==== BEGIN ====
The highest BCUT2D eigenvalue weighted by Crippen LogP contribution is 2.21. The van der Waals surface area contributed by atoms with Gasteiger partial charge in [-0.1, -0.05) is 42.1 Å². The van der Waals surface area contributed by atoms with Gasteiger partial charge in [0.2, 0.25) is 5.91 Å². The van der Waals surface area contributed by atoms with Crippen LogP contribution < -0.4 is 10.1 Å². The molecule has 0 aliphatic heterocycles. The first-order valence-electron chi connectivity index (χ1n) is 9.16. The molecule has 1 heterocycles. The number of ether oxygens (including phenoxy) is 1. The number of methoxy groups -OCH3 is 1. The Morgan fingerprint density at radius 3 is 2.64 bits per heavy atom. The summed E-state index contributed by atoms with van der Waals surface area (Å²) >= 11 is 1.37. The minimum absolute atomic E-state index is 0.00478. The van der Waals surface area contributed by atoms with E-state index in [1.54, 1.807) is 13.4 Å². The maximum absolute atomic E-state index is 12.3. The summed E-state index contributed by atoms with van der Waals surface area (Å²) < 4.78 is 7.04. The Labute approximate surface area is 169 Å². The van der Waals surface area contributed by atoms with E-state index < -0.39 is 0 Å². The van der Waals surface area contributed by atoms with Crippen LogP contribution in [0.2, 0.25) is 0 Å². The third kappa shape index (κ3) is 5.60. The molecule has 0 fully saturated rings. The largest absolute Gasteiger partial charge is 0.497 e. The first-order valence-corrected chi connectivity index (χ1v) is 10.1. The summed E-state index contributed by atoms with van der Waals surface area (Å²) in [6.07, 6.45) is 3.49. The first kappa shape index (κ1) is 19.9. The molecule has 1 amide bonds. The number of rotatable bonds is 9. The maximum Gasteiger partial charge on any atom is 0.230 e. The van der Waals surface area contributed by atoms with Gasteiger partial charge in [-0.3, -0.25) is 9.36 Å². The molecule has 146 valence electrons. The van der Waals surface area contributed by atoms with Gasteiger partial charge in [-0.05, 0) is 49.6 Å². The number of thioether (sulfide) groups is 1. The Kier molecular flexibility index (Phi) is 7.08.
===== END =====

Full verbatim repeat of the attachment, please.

The highest BCUT2D eigenvalue weighted by Crippen LogP contribution is 2.21. The van der Waals surface area contributed by atoms with Gasteiger partial charge in [-0.1, -0.05) is 42.1 Å². The van der Waals surface area contributed by atoms with Gasteiger partial charge in [0.2, 0.25) is 5.91 Å². The van der Waals surface area contributed by atoms with Crippen LogP contribution < -0.4 is 10.1 Å². The molecule has 0 aliphatic heterocycles. The first-order valence-electron chi connectivity index (χ1n) is 9.16. The molecule has 1 heterocycles. The number of ether oxygens (including phenoxy) is 1. The number of methoxy groups -OCH3 is 1. The Morgan fingerprint density at radius 3 is 2.64 bits per heavy atom. The summed E-state index contributed by atoms with van der Waals surface area (Å²) >= 11 is 1.37. The minimum absolute atomic E-state index is 0.00478. The van der Waals surface area contributed by atoms with E-state index in [1.54, 1.807) is 13.4 Å². The maximum absolute atomic E-state index is 12.3. The summed E-state index contributed by atoms with van der Waals surface area (Å²) < 4.78 is 7.04. The Labute approximate surface area is 169 Å². The van der Waals surface area contributed by atoms with E-state index < -0.39 is 0 Å². The van der Waals surface area contributed by atoms with Crippen LogP contribution in [0.2, 0.25) is 0 Å². The third kappa shape index (κ3) is 5.60. The molecule has 0 fully saturated rings. The largest absolute Gasteiger partial charge is 0.497 e. The first-order valence-corrected chi connectivity index (χ1v) is 10.1. The summed E-state index contributed by atoms with van der Waals surface area (Å²) in [6.07, 6.45) is 3.49. The first kappa shape index (κ1) is 19.9. The molecule has 1 amide bonds. The number of rotatable bonds is 9. The maximum Gasteiger partial charge on any atom is 0.230 e. The van der Waals surface area contributed by atoms with Gasteiger partial charge in [-0.3, -0.25) is 9.36 Å². The molecule has 146 valence electrons. The van der Waals surface area contributed by atoms with Gasteiger partial charge in [-0.05, 0) is 49.6 Å². The number of thioether (sulfide) groups is 1. The Kier molecular flexibility index (Phi) is 7.08.